There’s been some chatter on Twitter to the effect that I’ll be the new Political Editor at Maclean’s, effective immediately. (Actually, effective last week, but we couldn’t announce it yet. That’s what I was doing at the story meeting last Wednesday, colleagues!)
Here’s what the job entails.
First, I’ll help to lead the magazine’s political coverage in print and online. I’ll be writing more reported pieces than I did in 2011, starting with our next issue later this week. I’ll continue writing the column and, as you’ll have noticed, I’ve resurrected the Inkless Wells blog and won’t be letting it go. Our peerless Ottawa bureau chief, John Geddes, will continue to run our little outpost; I’ll run interference for him by shuttling between Toronto and Ottawa and integrating our political file into the rest of what we do. This will be only the first of several steps in reaffirming Maclean’s position as Canada’s leading source for news and comment about national affairs. We have a lot planned.
Second, I’ll be on the lookout for new voices. We’ve already begun: when Vaclav Havel died, we had a reminiscence from his Canadian translator, Paul Wilson. Emmett Macfarlane has begun blogging for us on Supreme Court decisions. Jordan Owens and Adam Goldenberg blogged for us from the Liberal convention. We hope to have more such insider-outsiders at other party events this year. And I’m really pleased to have Alec Castonguay’s article on F-35 procurement shenanigans, translated from L’actualité, in our current issue. Our French-language sister publication took a big step by hiring Alec as political editor, and I want our two magazines to work together more regularly.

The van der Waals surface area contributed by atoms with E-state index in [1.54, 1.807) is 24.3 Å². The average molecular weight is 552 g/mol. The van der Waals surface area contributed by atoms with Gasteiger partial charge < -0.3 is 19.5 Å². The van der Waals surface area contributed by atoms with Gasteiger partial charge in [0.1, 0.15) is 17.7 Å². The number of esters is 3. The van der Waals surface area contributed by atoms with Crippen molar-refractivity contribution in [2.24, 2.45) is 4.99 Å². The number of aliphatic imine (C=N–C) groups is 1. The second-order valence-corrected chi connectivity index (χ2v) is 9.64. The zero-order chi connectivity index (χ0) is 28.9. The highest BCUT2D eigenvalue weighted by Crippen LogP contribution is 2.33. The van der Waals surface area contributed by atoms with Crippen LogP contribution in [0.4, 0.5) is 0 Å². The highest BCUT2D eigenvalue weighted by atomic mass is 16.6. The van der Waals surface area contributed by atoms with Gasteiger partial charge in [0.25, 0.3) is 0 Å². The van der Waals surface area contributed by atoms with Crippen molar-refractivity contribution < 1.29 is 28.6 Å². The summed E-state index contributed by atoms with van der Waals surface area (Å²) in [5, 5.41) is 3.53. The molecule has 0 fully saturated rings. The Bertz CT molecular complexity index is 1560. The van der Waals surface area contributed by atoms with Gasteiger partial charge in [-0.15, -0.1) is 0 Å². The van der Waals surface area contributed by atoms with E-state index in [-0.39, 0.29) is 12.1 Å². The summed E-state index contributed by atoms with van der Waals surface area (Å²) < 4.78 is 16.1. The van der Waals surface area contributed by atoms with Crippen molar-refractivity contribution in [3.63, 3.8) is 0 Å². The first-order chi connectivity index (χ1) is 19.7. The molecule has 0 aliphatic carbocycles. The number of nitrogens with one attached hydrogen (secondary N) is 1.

As we set about improving our website and our presence on tablets, smartphones and, I don’t know, clouds, I’ll make sure the needs of readers of our political coverage will get careful consideration. We’ll be looking to develop new products, new public events, new ways for our staff to talk to readers.
I’m still writing a book about Stephen Harper. I’ll just sleep in less often.
Andrew Coyne’s departure was unwelcome news for all of us. We’ve decided not to respond by hiring a new columnist because none could fit his shoes. We’re just going to move forward, aggressively, on a bunch of fronts.
Six years ago under Ken Whyte, Maclean’s started confounding everyone’s expectations about what a national weekly newsmagazine could do. Now under Mark Stevenson we plan to stay one step ahead.